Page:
In 1973, Herrnstein published a nontechnical Atlantic Monthly Press book titled I.Q. in the Meritocracy that expanded on his theory of the genetic basis of IQ and poverty. Herrnstein had never collected data on IQ, so the book drew on the work of others, especially the "data" of Sir Cyril Burt. According to Leslie Hearnshaw (1979), Burt's biographer and distinguished historian of British psychology, Burt had probably invented much of his highly cited data on the genetic basis of IQ. While doing research on Burt's data for an article that I later published in Science (1978), I discovered that Herrnstein had in fact laundered Burt's own descriptions of Burt's widely publicized and highly cited study "Intelligence and Social Mobility" (Burt, 1961). Burt had described his own study "merely as a pilot inquiry" (p. 9) and his data as "crude and limited" (p. 9). Burt had not even reported the number of subjects he had tested in his crude and limited study. In describing Burt's study, however, Herrnstein (1973) failed to tell the reader about the deficiencies that Burt, himself, had mentioned. In addition, Herrnstein (1973) said Burt's sample size was "1,000" (p. 203), later revising that figure to "40,000" in response to criticism. In reply to a critical letter by Jerry Hirsch (1975), Herrnstein (1975) revised his 1973 figure: "It is true that Burt's sample was 40,000, not 1,000 as I said" (p. 436), while failing to acknowledge that Burt had never reported the number of subjects he had tested. Leon Kamin (1974) appears to have been the only psychologist to notice and publicly report that Burt had failed to give the sample size of his celebrated 1961 study of IQ and social mobility. Presumably, Herrnstein and other psychologists who had publicized the results of that study had never noticed that Burt had not reported the sample size of his famous study.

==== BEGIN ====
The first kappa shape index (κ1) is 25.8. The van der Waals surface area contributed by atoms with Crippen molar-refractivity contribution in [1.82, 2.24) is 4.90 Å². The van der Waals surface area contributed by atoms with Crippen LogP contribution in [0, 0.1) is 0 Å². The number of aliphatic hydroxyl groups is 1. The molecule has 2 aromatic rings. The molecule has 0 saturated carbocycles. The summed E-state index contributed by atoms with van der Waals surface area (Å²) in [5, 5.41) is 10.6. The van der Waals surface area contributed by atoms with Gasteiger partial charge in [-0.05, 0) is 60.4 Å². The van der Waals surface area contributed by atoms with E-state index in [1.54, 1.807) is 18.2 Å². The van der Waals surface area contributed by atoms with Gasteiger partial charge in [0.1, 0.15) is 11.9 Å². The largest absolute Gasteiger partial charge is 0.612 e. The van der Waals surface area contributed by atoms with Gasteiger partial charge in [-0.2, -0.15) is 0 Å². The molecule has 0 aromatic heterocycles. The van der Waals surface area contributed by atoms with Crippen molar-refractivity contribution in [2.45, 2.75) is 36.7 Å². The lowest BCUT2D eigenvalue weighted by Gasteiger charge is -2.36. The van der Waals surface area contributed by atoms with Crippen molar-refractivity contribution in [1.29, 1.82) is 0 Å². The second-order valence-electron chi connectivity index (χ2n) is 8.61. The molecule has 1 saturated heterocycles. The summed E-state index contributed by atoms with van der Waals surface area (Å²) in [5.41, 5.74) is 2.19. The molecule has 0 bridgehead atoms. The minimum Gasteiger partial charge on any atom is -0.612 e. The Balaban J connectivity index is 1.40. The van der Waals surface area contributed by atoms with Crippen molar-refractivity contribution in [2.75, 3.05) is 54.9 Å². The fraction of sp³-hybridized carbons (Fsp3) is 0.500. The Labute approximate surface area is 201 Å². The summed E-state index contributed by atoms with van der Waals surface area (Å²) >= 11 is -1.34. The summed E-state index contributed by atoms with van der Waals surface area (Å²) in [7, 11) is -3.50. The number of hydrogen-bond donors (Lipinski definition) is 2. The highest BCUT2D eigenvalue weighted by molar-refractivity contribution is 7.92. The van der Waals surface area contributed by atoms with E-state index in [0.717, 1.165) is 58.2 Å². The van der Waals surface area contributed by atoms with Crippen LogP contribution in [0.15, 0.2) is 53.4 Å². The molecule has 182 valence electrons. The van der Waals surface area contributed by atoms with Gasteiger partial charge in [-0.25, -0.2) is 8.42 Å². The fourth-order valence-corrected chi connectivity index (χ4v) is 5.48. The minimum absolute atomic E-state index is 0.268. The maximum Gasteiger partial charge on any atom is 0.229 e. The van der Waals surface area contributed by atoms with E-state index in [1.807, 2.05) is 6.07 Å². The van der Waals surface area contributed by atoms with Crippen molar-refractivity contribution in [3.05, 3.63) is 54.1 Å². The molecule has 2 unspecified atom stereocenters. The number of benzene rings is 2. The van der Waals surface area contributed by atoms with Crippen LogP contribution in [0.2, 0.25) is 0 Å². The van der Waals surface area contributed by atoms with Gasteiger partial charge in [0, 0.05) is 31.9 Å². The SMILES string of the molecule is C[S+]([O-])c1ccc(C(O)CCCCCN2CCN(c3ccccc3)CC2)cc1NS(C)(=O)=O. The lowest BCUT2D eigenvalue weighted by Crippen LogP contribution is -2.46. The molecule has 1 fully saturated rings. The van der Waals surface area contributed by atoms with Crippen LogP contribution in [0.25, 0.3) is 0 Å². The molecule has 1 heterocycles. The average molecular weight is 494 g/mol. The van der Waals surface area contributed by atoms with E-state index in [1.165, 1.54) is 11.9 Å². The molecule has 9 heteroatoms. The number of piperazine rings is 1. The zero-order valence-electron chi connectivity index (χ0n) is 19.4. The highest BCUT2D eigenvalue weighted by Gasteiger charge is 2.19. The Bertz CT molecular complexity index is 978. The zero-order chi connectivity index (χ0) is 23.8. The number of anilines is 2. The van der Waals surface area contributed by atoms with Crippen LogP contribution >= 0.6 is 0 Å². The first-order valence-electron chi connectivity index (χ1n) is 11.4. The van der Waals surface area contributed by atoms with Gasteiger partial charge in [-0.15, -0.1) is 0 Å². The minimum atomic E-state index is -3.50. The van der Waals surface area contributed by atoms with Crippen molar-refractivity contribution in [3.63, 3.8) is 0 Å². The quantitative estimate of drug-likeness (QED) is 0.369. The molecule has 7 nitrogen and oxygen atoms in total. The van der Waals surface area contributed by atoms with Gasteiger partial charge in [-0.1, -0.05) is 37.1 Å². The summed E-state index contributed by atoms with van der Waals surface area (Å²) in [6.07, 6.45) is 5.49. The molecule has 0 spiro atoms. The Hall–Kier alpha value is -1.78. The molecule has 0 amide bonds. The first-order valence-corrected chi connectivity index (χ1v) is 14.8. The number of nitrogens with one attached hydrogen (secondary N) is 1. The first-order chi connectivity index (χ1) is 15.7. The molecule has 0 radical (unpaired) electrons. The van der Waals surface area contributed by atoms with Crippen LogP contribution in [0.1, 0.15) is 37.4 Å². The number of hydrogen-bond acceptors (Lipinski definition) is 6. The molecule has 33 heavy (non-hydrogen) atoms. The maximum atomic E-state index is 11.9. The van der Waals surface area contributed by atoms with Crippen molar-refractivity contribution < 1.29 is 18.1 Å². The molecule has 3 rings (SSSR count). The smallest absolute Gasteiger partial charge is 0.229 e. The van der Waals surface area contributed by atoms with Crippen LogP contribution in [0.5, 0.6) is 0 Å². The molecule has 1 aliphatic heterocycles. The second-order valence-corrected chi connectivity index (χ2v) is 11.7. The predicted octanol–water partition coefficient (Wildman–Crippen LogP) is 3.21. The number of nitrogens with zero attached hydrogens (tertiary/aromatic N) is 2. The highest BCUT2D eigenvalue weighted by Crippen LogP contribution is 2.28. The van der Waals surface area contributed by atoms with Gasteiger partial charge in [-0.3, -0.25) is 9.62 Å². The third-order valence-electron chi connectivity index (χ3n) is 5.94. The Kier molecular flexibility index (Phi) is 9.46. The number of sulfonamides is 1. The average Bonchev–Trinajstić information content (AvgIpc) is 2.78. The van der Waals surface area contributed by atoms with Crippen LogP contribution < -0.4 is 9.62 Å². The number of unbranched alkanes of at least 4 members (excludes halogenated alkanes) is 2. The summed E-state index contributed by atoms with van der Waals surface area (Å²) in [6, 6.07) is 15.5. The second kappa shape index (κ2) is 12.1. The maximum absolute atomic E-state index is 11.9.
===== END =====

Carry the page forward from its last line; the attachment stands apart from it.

The second author of The Bell Curve, Charles Murray, has a doctorate in political science from the Massachusetts Institute of Technology and is currently a Bradley Fellow with the American Enterprise Institute, a conservative research group in Washington, DC. Murray often publishes his research and theories in The Public Interest (e.g., Murray, 1994), a neoconservative magazine edited by Irving Kristol, also a fellow of the American Enterprise Institute and sometimes considered the founding father of neoconservatism (Atlas, 1995). In an article recently published in The Public Interest, Murray listed the first priority of his political agenda: "And so I want to end welfare" (1994, p. 18). Inasmuch as the media sometimes refer to The Bell Curve as Murray's book, perhaps the book represents Murray's summing up of a body of objective scholarly research that he had published in scientific journals on the genetic basis of IQ and poverty. But like his coauthor Richard Herrnstein, Murray has never conducted or published any research in scientific journals on the genetic basis of IQ and poverty in his entire career.